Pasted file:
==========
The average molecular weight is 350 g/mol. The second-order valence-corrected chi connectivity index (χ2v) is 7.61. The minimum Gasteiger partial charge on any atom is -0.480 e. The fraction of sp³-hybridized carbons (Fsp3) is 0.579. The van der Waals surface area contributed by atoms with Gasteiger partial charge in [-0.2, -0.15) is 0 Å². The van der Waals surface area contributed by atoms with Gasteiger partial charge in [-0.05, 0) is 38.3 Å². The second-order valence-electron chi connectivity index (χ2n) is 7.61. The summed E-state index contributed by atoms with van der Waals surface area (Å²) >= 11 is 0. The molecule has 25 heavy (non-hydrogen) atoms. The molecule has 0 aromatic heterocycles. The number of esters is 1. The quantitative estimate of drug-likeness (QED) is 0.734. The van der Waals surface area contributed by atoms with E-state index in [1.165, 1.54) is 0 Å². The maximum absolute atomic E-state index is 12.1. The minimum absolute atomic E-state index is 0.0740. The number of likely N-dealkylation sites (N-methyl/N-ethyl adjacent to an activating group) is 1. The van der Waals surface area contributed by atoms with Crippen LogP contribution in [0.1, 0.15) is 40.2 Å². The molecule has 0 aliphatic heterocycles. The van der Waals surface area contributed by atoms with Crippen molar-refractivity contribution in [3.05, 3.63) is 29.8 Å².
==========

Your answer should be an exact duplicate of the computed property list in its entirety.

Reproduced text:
The average molecular weight is 350 g/mol. The second-order valence-corrected chi connectivity index (χ2v) is 7.61. The minimum Gasteiger partial charge on any atom is -0.480 e. The fraction of sp³-hybridized carbons (Fsp3) is 0.579. The van der Waals surface area contributed by atoms with Gasteiger partial charge in [-0.2, -0.15) is 0 Å². The van der Waals surface area contributed by atoms with Gasteiger partial charge in [-0.05, 0) is 38.3 Å². The second-order valence-electron chi connectivity index (χ2n) is 7.61. The summed E-state index contributed by atoms with van der Waals surface area (Å²) >= 11 is 0. The molecule has 25 heavy (non-hydrogen) atoms. The molecule has 0 aromatic heterocycles. The number of esters is 1. The quantitative estimate of drug-likeness (QED) is 0.734. The van der Waals surface area contributed by atoms with E-state index in [1.165, 1.54) is 0 Å². The maximum absolute atomic E-state index is 12.1. The minimum absolute atomic E-state index is 0.0740. The number of likely N-dealkylation sites (N-methyl/N-ethyl adjacent to an activating group) is 1. The van der Waals surface area contributed by atoms with Crippen LogP contribution in [0.1, 0.15) is 40.2 Å². The molecule has 0 aliphatic heterocycles. The van der Waals surface area contributed by atoms with Crippen molar-refractivity contribution in [3.05, 3.63) is 29.8 Å².